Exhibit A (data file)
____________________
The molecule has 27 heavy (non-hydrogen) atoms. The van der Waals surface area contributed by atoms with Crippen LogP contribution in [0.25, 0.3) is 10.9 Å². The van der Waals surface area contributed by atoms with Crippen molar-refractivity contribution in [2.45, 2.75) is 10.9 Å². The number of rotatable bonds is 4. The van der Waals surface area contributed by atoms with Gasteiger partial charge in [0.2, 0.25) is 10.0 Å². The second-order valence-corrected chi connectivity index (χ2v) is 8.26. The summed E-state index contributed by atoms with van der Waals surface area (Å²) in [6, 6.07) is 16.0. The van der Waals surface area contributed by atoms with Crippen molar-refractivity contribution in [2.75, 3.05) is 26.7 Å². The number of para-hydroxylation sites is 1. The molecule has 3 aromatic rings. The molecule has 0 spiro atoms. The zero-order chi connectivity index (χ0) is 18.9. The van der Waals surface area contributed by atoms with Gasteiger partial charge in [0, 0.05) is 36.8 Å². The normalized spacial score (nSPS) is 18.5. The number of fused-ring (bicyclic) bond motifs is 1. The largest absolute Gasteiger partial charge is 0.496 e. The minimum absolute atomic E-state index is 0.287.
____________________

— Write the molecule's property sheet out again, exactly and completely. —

The molecule has 27 heavy (non-hydrogen) atoms. The van der Waals surface area contributed by atoms with Crippen LogP contribution in [0.25, 0.3) is 10.9 Å². The van der Waals surface area contributed by atoms with Crippen molar-refractivity contribution in [2.45, 2.75) is 10.9 Å². The number of rotatable bonds is 4. The van der Waals surface area contributed by atoms with Gasteiger partial charge in [0.2, 0.25) is 10.0 Å². The second-order valence-corrected chi connectivity index (χ2v) is 8.26. The summed E-state index contributed by atoms with van der Waals surface area (Å²) in [6, 6.07) is 16.0. The van der Waals surface area contributed by atoms with Crippen molar-refractivity contribution in [2.75, 3.05) is 26.7 Å². The number of para-hydroxylation sites is 1. The molecule has 3 aromatic rings. The molecule has 0 spiro atoms. The zero-order chi connectivity index (χ0) is 18.9. The van der Waals surface area contributed by atoms with Gasteiger partial charge in [0, 0.05) is 36.8 Å². The normalized spacial score (nSPS) is 18.5. The number of fused-ring (bicyclic) bond motifs is 1. The largest absolute Gasteiger partial charge is 0.496 e. The minimum absolute atomic E-state index is 0.287.